1.

Explanation is prima facie rational actor explanation: complete explanations of political

behaviour are rooted in the desires and beliefs of individual actors Explanation in the social sciences is prima facie rational actor explanation. This means nothing extravagant, and merely endorses Donald Davidsons long-ago insistence that the explanation of human conduct invokes the agents beliefs and desires - what is often described as folk psychology - and that this is explanation by rationalisation. (Davidson, 1980) Rationalisation means that the action taken by the agent must be displayed as the thing to do under the circumstances, that is, the right thing to do under the circumstances. Right gives rise to misunderstandings worth clearing up. The rightness involved is not only instrumental, but there is no priority to its being more than that. A deft assassin picks the right knife for a wrongful act. Its rightness includes both its lethal qualities and its ease of disposal. Failing to pick the right 2

knife marks one out as an incompetent assassin. Although we all make innumerable mistakes almost all the time, the right action has a priority in explanation that wrong actions cannot have. If I lose my job by failing to keep proper financial records, it is the proper records that illuminate the mess I have made; there are innumerable messes one might make, but they do not (generally) illuminate what the proper conduct is like. They may provide different sorts of illumination, however, as when the frequency of some kinds of error leads us to institute ways of reducing their number. This claim is different from, and perhaps at odds with, Jon Elsters emphasis on the difference between explanations grounded in instrumental rationality and those grounded in normative attachments. (Elster, 1989; Elster, 1989 (2)) For my purposes, the latter involve rational explanation as much as the first; they have features that are not shared with instrumentally rational explanation, but even those differences can be exaggerated. The idea that instrumental action is intrinsically flexible that action will respond rapidly to changes of ends or of available means while normative action is not, is one exaggeration; we commonly adjust the pursuit of one value in the light of what it costs in terms of another, and the person who pursued justice without ever thinking how to achieve it would be a strange creature indeed.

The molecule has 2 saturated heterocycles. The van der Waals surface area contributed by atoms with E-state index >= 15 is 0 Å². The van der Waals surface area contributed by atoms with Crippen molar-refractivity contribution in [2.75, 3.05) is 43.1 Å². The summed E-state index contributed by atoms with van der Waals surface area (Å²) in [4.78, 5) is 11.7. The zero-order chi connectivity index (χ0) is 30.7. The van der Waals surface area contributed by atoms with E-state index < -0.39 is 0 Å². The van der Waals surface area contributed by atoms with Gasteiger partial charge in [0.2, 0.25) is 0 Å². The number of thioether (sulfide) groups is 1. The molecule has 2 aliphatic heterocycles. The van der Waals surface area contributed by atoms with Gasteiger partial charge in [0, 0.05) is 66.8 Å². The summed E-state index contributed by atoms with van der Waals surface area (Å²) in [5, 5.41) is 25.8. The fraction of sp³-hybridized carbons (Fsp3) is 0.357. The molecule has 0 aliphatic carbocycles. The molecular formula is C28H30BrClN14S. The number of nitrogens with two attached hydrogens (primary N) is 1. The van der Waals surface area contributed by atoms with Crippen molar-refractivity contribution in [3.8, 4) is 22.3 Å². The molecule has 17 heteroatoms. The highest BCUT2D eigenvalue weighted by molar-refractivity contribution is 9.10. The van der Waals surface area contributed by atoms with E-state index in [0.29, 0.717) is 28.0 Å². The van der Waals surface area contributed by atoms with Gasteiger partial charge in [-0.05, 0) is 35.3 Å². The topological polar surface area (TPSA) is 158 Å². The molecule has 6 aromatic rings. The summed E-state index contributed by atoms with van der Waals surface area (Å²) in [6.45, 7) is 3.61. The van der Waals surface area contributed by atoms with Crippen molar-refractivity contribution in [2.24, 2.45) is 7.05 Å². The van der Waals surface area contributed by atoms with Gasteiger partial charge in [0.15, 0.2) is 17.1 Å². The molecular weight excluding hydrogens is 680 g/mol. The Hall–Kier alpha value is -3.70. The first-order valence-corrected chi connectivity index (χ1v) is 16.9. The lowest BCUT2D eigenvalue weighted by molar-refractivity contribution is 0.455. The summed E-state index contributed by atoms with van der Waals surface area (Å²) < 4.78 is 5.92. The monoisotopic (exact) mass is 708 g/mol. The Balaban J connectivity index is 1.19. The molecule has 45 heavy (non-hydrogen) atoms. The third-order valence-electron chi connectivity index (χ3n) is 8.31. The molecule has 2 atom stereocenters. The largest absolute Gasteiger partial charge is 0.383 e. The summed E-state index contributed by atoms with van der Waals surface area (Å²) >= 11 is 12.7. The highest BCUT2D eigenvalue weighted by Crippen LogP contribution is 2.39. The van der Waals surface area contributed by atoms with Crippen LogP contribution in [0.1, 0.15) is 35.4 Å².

So much for rationalising; when I say that complete explanations must be rooted in the desires and beliefs of individual actors, I mean the following. The proposition that members of British SES groups IV and V vote Labour rather than Conservative by a margin of two to one, (which was once true with a smallish margin of error), is not self-explanatory; indeed, it is not even a candidate explanation. It is a summative account of what members of these socio-economic groups do at an election in Britain. Suppose we find a member of those groups who votes Labour, and we say Jones voted Labour because he was a member of SES group V, what are we saying? It was antecedently half as likely that he would have voted Conservative, and yet we would not say Jones voted Conservative because he was a member of SES group V. On the assumption that something about being a member of SES groups IV and V is causally connected to voting behaviour, we must think that whatever it is bears on the reasoning implicit in the 3